- Business Meeting
- Public Holidays
Palestine is part of the Eastern Mediterranean, which from a cultural point of view can be placed on the border between Southern Europe and the Middle East. The environment and business practices have similar specifics as in other states of the region, and partly depend on religious belief – in the case of partners of the Muslim faith, significant differences must be expected. Palestinians are rather conservative, they prefer personal meetings and long-term cooperation. Most businessmen are used to an international environment, many have lived or studied for some time in various European countries, especially larger companies routinely cooperate with foreign partners, or have experience with less formal business practices applied in Israel. Given the complicated legal environment, finding an experienced local partner or representative is key to success.
A personal meeting, e.g. as part of a business seminar or other thematically focused event, is ideal for approaching potential business partners. The first remote contact by e-mail or telephone is possible, but in that case it is essential to have a personal recommendation through already established companies or intermediaries, without which the chance of success decreases. It is possible to establish direct contact with local chambers of commerce or business associations, which can be helpful in finding suitable partners. A total of 18 chambers of commerce operate in Palestine (of which 13 are in the West Bank and 5 in the Gaza Strip) and their scope partly replicates the borders of the governorates. They join together in the Federation of Palestinian Chambers of Commerce, Industry and Agriculture (FPCCII), but otherwise operate completely independently. In connection with the COVID-19 pandemic, in Palestine,
An appointment can be arranged directly by e-mail or by phone, it is usually possible to arrange an appointment even at the last minute or with only minimal advance notice. The initial meeting will probably take place in the partner’s office, but an invitation to lunch, for example, is no exception. In the later stages, it is not entirely exceptional to be invited home for dinner (or, during Ramadan, an invitation to iftar – the evening meal after breaking the fast). Palestinians like to accept and give small gifts, but you need to pay attention to whether the gift is acceptable (especially regarding alcoholic beverages or some foods for Muslims), and from their side it is often handicrafts. Exchanging business cards at the beginning of the meeting is a matter of course. It is advisable to avoid arranging an appointment on the weekend (ie for Muslims on Friday, for Christians on Sunday) and on holidays (which also vary by religion). In addition to official and religious holidays, there are several important days in Palestine that are not official holidays, but are best avoided due to the increased risk of security complications (eg the anniversary of the establishment of Israel, which falls on 5/15). Negotiations can also be more complicated during Ramadan – if it cannot be avoided, it is advisable not to plan it for early morning or, conversely, later in the afternoon. Palestinian partners usually (but not always) respect the agreed time, but the meeting can drag on. Alcohol consumption during business meetings is not common, and it is excluded for Muslims. During meetings in the office, it is usual to offer water and coffee, or small snacks. It is quite common to smoke at business meetings, even at work lunches. During the Ramadan fast, the business partner must expect that he will not even be offered water.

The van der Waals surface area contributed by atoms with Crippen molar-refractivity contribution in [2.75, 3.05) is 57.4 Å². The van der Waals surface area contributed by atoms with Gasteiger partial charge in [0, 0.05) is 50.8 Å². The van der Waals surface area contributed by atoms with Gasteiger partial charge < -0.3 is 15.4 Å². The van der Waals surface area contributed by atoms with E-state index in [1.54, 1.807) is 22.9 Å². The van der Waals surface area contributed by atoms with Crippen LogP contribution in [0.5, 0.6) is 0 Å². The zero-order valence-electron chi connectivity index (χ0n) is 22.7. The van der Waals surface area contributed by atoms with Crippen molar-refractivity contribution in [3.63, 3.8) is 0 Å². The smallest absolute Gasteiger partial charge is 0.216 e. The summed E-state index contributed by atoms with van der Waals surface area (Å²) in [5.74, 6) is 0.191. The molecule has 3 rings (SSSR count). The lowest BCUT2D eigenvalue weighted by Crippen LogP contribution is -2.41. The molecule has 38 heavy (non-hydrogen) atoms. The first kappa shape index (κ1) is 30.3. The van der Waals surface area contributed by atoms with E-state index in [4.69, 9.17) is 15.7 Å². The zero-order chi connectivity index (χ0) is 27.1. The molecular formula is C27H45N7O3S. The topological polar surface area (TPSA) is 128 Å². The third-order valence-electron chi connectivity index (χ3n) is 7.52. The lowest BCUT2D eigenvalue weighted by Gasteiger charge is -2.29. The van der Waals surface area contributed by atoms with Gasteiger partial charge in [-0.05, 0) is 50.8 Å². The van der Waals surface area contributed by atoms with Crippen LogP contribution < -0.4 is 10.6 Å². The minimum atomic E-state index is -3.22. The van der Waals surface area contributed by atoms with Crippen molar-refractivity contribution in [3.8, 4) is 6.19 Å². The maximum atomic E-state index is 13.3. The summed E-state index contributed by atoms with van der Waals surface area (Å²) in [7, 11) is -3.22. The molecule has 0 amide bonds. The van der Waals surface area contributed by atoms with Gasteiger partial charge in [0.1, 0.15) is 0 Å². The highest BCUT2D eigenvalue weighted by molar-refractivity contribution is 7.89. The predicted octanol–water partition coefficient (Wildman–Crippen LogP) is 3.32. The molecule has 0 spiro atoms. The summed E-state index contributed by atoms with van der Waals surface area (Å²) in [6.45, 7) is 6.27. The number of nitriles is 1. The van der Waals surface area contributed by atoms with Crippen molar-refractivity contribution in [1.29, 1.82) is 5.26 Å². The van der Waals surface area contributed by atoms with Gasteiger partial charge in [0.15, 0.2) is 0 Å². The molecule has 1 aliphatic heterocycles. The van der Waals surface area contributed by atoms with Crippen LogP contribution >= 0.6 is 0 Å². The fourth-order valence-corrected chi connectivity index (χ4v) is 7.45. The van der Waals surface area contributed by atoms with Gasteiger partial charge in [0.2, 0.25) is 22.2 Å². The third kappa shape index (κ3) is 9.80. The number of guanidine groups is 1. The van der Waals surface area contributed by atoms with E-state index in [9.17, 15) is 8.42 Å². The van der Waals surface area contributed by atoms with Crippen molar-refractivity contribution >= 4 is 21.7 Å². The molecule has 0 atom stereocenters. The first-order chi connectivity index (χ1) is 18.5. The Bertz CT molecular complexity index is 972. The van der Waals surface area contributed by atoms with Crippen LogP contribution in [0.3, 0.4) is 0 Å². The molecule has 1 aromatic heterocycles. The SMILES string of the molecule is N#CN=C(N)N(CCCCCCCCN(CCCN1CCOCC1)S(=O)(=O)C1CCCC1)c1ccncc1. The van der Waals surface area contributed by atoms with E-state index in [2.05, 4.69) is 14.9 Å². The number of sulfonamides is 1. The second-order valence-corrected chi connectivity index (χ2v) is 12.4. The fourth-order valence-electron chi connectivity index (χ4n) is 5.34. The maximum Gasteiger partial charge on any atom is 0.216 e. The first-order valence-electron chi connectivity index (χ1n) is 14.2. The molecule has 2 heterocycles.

Palestinians tend to be cordial, friendly and hospitable when dealing with them. Enthusiasm or promises shown during a personal meeting may not yet mean real results, and it is better to make sure of important things several times or to confirm them in writing after the end of the meeting. A hesitant assent or the ever-present “inshallah” (God willing) is more like a polite refusal. When negotiating the price, it’s a good idea to leave enough room for concessions. In the same way, it is necessary to take into account the delay of deadlines, which occurs with iron regularity during the implementation of any projects.
Palestinians also often go to business meetings in less formal clothing (trousers and jackets of different colors, shirts, usually without a tie, ladies often wear pantsuits). For foreigners, however, it is advisable to go to the meeting a bit more formally (in a suit, a tie is not necessary, for ladies it is appropriate to have covered shoulders and trousers or a knee-length skirt). When visiting religiously or otherwise defined areas and communities, it is necessary to observe the locally valid codes of dress, behavior, etc. It is not recommended, for example, to wear short skirts and pants and to have uncovered shoulders, in many places (Gaza, Hebron, Nablus) longer sleeves are more appropriate for women and the upper part of the clothing without a high neckline. The composition of the team is generally not limited. As for the position of women, in Palestine they also hold high managerial positions (e.g. there are several female ministers in the government),